-For Immediate Release-
Dan Xie, Student Public Interest Research Groups (PIRGs), Political Director, 858-353-1452
Mark Morgenstein, Media Relations Director, 678-427-1671, [email protected]
St. Petersburg, FL – Four weeks after President Joe Biden signed into law the Inflation Reduction Act, the White House will host an event on Sept. 13 to celebrate this unprecedented plan to fund climate action. Student PIRGs Political Director Dan Xie will join about a dozen colleagues from The Public Interest Network and hundreds of other people at the ceremony in Washington. She is available for interviews leading up to or after the 3:00 p.m. ET event on Tuesday.
The Inflation Reduction Act includes the United States’ largest investment ever in policies designed to stymie climate change. It allocates roughly $370 billion in tax credits and other programs to expand clean energy and reduce planet-warming pollution. Young people, their families, and their communities can take advantage of these opportunities. The law invests in:
- Clean energy: The United States has enough wind and solar resources to power the country many times over, according to a report by Environment America Research & Policy Center. The Inflation Reduction Act includes $9 billion in consumer home energy rebate programs to electrify home appliances and for energy efficient retrofits; 10 years of consumer tax credits to make heat pumps, rooftop solar, electric HVAC and water heaters more affordable so homes can be more energy efficient and run on clean energy; and a $10 billion investment tax credit to build clean technology manufacturing facilities, including facilities that make electric vehicles, wind turbines and solar panels.
- Electric vehicles: More than a dozen states require a rising share of new cars to be electric. The Inflation Reduction Act provides a $4,000 tax credit for consumers to buy used electric vehicles and up to a $7,500 tax credit for consumers to buy new EVs; $3 billion for electric U.S. Postal Service trucks; $1 billion for electric heavy duty vehicles, such as school buses and garbage trucks; and $3 billion for zero-emission technology at U.S. ports.
- Pollution reduction and natural climate solutions: The law includes a reinstated “polluter pays” tax to increase funding to clean up Superfund toxic waste sites. A report by U.S. PIRG Education Fund found clean-up efforts stalled when polluters were not responsible for funding cleanup. Also enacted: a methane emissions reduction program and $50 million to inventory and protect old-growth forests, which absorb global-warming carbon emissions, on National Forest System land.
The bill represents a compromise and includes some provisions that will benefit fossil fuel development, including requiring lease sales for offshore drilling and tax incentives that would help coal and gas plants. However, modeling by Energy Innovation found emissions increases from these provisions are offset 24 to 1 by the bill’s climate-friendly provisions. The researchers also found that implementing the bill could prevent 3,700 to 3,900 deaths and 100,000 asthma attacks each year by 2030.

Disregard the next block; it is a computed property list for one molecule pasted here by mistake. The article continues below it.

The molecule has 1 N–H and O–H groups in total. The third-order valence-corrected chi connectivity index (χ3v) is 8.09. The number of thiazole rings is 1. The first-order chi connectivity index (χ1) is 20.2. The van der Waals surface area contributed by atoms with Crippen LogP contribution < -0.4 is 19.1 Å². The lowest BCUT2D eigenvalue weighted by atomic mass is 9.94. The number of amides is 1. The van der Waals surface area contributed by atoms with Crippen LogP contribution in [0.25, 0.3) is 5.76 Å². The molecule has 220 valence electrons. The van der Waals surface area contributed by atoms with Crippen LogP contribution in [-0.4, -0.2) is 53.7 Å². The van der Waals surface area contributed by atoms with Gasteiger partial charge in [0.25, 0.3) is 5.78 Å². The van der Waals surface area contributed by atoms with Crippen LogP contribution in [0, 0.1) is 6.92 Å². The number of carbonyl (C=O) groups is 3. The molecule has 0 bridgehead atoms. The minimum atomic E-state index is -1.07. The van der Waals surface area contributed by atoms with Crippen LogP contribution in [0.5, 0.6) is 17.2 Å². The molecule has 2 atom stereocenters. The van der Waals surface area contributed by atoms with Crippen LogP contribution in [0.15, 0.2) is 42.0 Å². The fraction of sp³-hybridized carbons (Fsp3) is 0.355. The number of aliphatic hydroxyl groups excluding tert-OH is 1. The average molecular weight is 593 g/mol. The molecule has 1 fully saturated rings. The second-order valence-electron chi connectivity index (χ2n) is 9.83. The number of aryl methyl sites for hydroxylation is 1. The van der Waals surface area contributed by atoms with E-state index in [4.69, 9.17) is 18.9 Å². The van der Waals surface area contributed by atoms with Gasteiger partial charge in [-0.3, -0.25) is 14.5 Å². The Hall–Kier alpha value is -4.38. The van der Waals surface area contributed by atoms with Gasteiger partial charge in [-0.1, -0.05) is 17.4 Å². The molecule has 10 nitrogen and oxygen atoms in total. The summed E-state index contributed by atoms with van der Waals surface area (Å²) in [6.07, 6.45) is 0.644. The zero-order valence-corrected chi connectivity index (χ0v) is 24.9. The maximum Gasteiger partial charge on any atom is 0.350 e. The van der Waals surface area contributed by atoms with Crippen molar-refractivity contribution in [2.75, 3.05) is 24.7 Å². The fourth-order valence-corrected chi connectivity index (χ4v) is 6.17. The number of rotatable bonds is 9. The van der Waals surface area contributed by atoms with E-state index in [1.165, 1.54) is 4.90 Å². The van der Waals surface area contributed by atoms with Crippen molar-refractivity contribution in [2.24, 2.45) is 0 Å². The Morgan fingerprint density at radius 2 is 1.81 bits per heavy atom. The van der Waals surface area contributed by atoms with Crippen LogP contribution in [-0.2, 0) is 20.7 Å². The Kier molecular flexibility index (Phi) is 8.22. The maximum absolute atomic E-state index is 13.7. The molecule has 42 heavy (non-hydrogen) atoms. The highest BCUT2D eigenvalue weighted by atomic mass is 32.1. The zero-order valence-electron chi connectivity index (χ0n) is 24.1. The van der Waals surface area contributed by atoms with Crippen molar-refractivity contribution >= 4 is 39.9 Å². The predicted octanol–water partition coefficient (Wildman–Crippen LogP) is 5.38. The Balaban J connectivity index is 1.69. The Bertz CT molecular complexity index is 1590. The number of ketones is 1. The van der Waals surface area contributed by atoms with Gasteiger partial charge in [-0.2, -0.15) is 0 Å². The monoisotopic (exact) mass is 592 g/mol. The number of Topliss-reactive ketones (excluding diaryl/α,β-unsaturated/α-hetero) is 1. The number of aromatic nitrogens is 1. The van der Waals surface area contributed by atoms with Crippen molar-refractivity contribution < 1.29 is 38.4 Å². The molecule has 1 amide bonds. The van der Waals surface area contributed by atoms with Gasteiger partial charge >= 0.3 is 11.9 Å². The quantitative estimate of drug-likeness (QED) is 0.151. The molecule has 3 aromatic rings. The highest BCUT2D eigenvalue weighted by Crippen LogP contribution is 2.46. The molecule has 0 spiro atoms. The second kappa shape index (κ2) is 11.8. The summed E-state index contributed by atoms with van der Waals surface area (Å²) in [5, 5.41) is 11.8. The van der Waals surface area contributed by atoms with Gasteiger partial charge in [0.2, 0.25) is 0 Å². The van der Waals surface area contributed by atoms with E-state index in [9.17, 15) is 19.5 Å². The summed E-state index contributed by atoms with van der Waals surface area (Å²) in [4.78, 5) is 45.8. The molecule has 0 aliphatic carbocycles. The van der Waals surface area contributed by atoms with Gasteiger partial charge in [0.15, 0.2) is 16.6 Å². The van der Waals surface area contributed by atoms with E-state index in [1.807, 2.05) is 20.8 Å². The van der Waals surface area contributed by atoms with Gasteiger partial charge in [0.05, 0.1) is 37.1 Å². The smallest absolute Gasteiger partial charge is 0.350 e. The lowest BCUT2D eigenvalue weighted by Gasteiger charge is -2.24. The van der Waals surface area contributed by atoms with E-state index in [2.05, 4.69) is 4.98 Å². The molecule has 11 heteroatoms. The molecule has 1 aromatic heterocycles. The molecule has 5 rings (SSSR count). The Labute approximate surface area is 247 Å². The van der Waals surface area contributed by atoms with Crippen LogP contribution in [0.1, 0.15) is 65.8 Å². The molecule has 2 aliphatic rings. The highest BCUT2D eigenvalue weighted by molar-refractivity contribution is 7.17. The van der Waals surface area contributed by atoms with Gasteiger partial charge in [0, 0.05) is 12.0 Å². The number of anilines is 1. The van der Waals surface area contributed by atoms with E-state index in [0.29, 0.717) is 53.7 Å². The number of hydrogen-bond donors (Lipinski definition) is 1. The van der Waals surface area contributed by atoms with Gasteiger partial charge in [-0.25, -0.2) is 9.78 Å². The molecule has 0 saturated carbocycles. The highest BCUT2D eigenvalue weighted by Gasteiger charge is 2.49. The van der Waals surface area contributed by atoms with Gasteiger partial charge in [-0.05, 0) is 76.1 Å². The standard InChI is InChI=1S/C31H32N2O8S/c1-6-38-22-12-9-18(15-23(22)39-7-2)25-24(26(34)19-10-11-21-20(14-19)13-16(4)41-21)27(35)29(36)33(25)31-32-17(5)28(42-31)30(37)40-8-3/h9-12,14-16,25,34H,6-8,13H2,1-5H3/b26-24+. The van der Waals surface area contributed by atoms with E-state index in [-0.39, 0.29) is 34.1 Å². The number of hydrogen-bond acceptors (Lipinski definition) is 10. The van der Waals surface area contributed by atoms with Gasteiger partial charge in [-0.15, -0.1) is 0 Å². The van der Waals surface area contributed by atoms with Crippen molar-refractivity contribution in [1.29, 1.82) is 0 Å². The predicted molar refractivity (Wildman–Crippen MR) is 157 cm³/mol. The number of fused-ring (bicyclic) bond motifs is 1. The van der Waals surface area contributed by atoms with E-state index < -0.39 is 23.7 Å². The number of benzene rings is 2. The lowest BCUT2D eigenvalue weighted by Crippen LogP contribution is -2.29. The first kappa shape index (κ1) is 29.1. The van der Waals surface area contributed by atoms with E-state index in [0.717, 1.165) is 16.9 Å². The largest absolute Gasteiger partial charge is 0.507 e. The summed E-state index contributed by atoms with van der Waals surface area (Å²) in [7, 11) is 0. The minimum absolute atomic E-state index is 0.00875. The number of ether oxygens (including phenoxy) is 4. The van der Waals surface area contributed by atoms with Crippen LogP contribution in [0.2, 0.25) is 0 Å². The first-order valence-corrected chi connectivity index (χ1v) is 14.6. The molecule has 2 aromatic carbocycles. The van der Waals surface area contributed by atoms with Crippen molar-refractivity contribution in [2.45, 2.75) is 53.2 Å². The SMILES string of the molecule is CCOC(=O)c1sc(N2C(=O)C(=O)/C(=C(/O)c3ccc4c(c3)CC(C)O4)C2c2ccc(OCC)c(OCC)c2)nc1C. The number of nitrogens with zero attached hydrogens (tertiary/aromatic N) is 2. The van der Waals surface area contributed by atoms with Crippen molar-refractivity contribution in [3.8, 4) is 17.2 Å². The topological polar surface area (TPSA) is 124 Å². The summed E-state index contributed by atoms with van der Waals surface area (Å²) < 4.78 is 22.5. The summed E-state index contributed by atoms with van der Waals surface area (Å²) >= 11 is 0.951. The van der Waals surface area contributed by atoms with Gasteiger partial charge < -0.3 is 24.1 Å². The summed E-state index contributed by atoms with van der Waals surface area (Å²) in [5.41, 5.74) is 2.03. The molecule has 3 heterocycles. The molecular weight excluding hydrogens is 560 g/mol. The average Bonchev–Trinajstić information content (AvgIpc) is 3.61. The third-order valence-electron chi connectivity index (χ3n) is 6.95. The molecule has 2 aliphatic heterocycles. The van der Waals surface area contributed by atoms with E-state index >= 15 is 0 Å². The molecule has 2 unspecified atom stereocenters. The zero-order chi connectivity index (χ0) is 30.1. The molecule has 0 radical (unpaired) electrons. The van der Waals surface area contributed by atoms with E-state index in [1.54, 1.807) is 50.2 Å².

Dan Xie, Political Director for the Student PIRGs, released the following statement:
“Young people have led the fight for climate solutions for decades and won many victories on their campuses and in their communities, but this law will supercharge our progress even more with a jolt of (renewable) power. That’s critical since we should be powering our lives with 100% clean, green, renewable energy. President Biden just gave us a big boost by signing this law, and we thank all our members of Congress who voted for it.
“This climate legislation is a huge step. But it’s a start to, not the culmination of, our work to reduce global warming pollution and ensure clean air, clean water and the preservation of open spaces. Progress towards a greener, healthier future for the next generation depends on our bedrock environmental protections, including the National Environmental Policy Act. We oppose any legislative attempts to weaken core environmental protections and call on our federal lawmakers to do the same.”
WASHPIRG Students leader and Senior at University of Washington Parnian Karimi released the following statement:
“Young people won’t have a safe, secure future if we don’t rein in the pollution that’s harming our health and wreaking havoc with our climate. The Inflation Reduction Act makes great strides on both fronts. It will make polluters pay to clean up toxic waste, which is good news for young people living near Superfund sites. And the tax credits will help make it affordable for young people and their families to switch to electric vehicles, put solar panels on their roofs and purchase cleaner, healthier electric appliances that don’t pump pollution into our homes and air.
“Students across the country support President Biden and Congress for enacting this law. But, it’s far from perfect. The law’s subsidies for fossil fuel companies are a counterproductive waste of taxpayer dollars. And, some members of Congress now want to gut environmental protections to make it easier to build pipelines and other fossil fuel projects–which would be a big leap in the wrong direction. Instead, we should double down on the climate solutions in the IRA, from electric buses to heat pumps, that are a win for our health, consumers, and the planet.”